• Return of Investment (non-US person deferred salary);

    • Growth within the fund while Jeffrey were a non-US person; and

    • Growth within the fund while he was a U.S. Person

In this scenario, Jeffrey may consider a Form 8833 treaty position — but he does not want to trip the Expatriation Wire.

Some Foreign Pension Plans May Be Excluded From U.S. Tax

Generally, if a person starts to receive distributions while residing in the US or even as a US person residing outside of the United States, there may be some tax liability to the US.

Many tax treaties (for private pensions) will give power to the country the person resides to tax the pension distributions.

If foreign taxes were paid, then Foreign Tax Credits may be available as well.

Has the Foreign Pension Plan Vested?

The issue of whether a foreign pension has vested and/or is “available” is also an important question, especially in countries in which there is no tax treaty.

For example, let’s say you are a U.S. Person and you have a foreign pension earned in a foreign country in which there is no tax treaty.

And, although the foreign pension is under your name, and has accumulated nearly $1,000,000 — it doesn’t actually vest (or at least the majority of it) under the foreign countries’ laws for another 20 years.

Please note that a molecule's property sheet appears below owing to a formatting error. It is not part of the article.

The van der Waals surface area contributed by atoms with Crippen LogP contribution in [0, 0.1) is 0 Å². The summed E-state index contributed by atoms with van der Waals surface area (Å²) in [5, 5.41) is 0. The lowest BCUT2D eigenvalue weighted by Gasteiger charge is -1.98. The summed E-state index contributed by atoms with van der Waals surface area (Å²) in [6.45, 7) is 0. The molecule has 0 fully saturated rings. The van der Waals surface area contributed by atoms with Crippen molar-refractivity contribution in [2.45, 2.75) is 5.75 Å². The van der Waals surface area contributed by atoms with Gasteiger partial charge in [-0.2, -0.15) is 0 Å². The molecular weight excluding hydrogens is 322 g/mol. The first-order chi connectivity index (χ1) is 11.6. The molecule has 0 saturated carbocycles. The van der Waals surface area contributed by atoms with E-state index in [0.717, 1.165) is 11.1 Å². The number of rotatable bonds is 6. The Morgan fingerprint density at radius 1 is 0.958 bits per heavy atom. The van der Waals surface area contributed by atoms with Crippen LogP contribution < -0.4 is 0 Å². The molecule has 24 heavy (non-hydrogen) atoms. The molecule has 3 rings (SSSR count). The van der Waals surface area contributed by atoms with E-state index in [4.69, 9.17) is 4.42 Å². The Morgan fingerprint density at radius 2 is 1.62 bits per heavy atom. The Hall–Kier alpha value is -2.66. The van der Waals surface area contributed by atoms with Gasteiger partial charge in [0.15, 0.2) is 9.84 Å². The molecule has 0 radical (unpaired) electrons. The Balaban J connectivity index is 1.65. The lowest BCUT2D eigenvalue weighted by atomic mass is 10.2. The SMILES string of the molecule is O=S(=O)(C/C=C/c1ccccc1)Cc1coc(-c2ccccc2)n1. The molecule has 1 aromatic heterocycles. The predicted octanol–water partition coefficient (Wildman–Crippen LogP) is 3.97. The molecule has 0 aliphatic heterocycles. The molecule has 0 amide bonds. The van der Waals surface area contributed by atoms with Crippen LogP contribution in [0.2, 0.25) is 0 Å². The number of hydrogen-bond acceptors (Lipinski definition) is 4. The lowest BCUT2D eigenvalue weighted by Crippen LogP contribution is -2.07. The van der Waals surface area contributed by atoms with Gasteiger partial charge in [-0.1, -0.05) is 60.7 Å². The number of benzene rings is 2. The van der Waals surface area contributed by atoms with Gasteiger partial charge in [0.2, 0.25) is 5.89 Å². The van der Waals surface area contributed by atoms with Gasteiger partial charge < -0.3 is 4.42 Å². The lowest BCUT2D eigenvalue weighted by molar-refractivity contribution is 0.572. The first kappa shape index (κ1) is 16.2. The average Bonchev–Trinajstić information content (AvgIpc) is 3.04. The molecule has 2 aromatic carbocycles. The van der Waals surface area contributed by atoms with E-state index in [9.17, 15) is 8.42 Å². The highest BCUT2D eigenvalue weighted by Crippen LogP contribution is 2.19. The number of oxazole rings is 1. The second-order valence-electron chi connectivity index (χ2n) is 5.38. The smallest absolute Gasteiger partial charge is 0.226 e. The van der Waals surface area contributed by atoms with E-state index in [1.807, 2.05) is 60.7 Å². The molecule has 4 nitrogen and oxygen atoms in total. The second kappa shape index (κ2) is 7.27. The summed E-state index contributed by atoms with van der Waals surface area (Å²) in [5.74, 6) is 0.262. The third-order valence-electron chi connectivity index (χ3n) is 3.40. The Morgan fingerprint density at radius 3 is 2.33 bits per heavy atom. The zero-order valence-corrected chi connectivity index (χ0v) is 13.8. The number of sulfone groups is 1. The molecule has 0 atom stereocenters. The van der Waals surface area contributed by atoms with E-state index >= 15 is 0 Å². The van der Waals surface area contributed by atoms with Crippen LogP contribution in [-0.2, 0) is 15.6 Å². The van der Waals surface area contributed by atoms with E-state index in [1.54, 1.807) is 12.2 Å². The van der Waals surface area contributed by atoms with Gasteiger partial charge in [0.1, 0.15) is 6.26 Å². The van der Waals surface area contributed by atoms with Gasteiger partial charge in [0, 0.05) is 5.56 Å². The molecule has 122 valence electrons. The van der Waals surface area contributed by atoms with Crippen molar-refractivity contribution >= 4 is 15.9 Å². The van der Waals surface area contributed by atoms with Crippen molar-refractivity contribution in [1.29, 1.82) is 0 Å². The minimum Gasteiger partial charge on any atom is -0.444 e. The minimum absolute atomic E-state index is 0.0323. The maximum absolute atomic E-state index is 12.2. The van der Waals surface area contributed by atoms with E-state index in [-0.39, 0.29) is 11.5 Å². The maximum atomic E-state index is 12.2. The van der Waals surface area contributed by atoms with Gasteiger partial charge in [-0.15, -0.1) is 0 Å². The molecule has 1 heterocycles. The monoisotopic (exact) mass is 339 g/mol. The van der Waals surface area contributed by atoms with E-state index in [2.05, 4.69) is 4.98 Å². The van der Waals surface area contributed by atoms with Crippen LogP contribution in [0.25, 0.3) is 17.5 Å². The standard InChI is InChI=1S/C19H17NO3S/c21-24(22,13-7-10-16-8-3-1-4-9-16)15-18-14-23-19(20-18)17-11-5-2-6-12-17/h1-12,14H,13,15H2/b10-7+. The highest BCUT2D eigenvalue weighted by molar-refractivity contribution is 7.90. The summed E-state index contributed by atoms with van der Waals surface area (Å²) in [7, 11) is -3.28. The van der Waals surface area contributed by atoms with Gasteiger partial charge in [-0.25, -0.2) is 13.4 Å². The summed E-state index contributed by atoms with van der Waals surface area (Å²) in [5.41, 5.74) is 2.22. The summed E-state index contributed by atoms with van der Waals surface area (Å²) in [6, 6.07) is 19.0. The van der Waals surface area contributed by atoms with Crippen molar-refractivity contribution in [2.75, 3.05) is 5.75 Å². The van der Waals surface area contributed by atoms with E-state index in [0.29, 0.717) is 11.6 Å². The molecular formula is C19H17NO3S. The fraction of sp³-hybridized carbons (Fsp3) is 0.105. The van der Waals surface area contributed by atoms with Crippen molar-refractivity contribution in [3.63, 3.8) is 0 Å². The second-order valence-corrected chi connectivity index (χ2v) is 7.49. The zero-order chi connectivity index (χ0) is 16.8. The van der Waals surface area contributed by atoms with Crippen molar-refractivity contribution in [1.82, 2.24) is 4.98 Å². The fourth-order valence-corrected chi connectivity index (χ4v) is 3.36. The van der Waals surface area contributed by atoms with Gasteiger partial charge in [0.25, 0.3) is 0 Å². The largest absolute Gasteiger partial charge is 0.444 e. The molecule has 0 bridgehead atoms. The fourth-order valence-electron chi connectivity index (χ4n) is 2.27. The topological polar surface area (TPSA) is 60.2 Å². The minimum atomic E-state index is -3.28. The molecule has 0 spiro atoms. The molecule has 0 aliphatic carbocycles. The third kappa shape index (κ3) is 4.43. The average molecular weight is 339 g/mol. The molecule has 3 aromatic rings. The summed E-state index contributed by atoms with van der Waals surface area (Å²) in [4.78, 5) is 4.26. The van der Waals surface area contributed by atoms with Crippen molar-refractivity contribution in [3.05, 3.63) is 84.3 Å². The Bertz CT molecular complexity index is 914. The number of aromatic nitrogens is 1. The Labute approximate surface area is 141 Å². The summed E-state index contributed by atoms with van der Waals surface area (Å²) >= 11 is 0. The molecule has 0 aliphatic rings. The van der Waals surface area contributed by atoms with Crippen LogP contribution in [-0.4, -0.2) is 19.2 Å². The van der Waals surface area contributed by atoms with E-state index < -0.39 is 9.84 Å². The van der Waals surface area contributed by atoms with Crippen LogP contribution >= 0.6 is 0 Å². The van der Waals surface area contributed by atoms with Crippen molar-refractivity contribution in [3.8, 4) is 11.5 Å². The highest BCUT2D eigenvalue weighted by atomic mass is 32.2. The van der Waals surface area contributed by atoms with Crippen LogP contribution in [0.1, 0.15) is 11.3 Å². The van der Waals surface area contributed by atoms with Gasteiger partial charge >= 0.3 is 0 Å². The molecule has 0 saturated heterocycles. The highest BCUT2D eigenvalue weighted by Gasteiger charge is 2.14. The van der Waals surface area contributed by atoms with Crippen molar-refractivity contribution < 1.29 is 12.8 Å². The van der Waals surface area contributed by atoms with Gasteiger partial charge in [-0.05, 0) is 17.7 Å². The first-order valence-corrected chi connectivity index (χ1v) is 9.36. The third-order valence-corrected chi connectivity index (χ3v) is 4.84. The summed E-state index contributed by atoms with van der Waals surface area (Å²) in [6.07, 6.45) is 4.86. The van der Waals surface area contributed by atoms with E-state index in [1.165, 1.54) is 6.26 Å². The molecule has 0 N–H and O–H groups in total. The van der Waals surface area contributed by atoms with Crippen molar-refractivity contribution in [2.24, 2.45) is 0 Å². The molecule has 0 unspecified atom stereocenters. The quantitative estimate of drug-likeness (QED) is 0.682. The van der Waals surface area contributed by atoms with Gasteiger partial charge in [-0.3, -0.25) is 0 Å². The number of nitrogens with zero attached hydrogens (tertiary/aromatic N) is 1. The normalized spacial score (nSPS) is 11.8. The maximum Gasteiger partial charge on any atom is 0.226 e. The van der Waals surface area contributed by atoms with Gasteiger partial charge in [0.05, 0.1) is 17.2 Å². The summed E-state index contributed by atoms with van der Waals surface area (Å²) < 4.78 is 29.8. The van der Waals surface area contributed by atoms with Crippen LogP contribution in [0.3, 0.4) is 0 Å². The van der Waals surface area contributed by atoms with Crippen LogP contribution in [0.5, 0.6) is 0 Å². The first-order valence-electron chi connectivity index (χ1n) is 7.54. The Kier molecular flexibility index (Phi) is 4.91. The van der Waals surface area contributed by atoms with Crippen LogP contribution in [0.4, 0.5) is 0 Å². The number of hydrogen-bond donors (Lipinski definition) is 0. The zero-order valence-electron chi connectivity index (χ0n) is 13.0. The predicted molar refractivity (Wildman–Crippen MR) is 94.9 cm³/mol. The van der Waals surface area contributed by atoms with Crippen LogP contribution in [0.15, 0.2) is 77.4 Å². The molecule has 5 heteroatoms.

Now, if you start paying tax in the US on the growth and then it never vests, you may have significantly overpaid taxes – which may be impossible to refund (due to the strict time limits on claiming a refund from the U.S. Government).

Reporting Foreign Pension Plans to IRS

Beyond the tax issues involved with Foreign Pension Plans, there is also the issue of reporting the pension.

There are a myriad of different international information reporting forms, including:

*Not all foreign pension plans are reported on each form, each year.

What if I am Out of IRS Compliance?

The IRS has developed various offshore tax amnesty to help safely get you into compliance.

Golding & Golding: About Our International Tax Law Firm

Golding & Golding specializes exclusively in international tax, and specifically IRS offshore disclosure

Contact our firm today for assistance.